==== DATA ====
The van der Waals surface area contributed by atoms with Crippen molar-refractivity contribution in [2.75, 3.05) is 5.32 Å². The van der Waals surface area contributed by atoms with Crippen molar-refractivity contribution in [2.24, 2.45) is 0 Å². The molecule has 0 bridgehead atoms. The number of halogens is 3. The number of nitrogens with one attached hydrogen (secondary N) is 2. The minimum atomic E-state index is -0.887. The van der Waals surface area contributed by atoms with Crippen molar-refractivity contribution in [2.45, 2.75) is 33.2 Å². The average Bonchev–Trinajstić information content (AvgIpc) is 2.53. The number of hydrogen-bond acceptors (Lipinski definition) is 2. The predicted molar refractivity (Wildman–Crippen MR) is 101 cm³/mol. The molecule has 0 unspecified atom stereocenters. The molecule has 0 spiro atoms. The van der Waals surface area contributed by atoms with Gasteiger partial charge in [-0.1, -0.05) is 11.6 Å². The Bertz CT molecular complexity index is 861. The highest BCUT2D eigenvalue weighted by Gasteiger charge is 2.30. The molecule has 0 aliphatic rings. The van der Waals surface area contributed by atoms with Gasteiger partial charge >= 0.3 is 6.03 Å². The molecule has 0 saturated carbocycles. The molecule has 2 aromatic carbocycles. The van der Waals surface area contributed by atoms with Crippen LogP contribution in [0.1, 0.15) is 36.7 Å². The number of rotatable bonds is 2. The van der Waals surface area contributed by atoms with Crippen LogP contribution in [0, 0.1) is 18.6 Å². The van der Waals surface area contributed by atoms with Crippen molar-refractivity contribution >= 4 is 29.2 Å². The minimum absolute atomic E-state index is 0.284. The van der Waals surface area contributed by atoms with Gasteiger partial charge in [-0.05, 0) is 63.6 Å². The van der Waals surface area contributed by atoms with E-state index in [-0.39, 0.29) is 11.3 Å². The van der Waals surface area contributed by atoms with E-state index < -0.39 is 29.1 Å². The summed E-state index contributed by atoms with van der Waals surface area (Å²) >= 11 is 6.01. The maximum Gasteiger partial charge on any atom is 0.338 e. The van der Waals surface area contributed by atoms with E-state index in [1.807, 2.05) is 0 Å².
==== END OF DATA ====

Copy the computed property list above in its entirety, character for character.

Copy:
The van der Waals surface area contributed by atoms with Crippen molar-refractivity contribution in [2.75, 3.05) is 5.32 Å². The van der Waals surface area contributed by atoms with Crippen molar-refractivity contribution in [2.24, 2.45) is 0 Å². The molecule has 0 bridgehead atoms. The number of halogens is 3. The number of nitrogens with one attached hydrogen (secondary N) is 2. The minimum atomic E-state index is -0.887. The van der Waals surface area contributed by atoms with Crippen molar-refractivity contribution in [2.45, 2.75) is 33.2 Å². The average Bonchev–Trinajstić information content (AvgIpc) is 2.53. The number of hydrogen-bond acceptors (Lipinski definition) is 2. The predicted molar refractivity (Wildman–Crippen MR) is 101 cm³/mol. The molecule has 0 unspecified atom stereocenters. The molecule has 0 spiro atoms. The van der Waals surface area contributed by atoms with Gasteiger partial charge in [-0.1, -0.05) is 11.6 Å². The Bertz CT molecular complexity index is 861. The highest BCUT2D eigenvalue weighted by Gasteiger charge is 2.30. The molecule has 0 aliphatic rings. The van der Waals surface area contributed by atoms with Gasteiger partial charge >= 0.3 is 6.03 Å². The molecule has 0 saturated carbocycles. The molecule has 2 aromatic carbocycles. The van der Waals surface area contributed by atoms with Crippen LogP contribution in [0.1, 0.15) is 36.7 Å². The number of rotatable bonds is 2. The van der Waals surface area contributed by atoms with Crippen LogP contribution in [0, 0.1) is 18.6 Å². The van der Waals surface area contributed by atoms with Crippen molar-refractivity contribution >= 4 is 29.2 Å². The minimum absolute atomic E-state index is 0.284. The van der Waals surface area contributed by atoms with Gasteiger partial charge in [-0.05, 0) is 63.6 Å². The van der Waals surface area contributed by atoms with E-state index in [-0.39, 0.29) is 11.3 Å². The van der Waals surface area contributed by atoms with E-state index < -0.39 is 29.1 Å². The summed E-state index contributed by atoms with van der Waals surface area (Å²) >= 11 is 6.01. The maximum Gasteiger partial charge on any atom is 0.338 e. The van der Waals surface area contributed by atoms with E-state index in [1.807, 2.05) is 0 Å².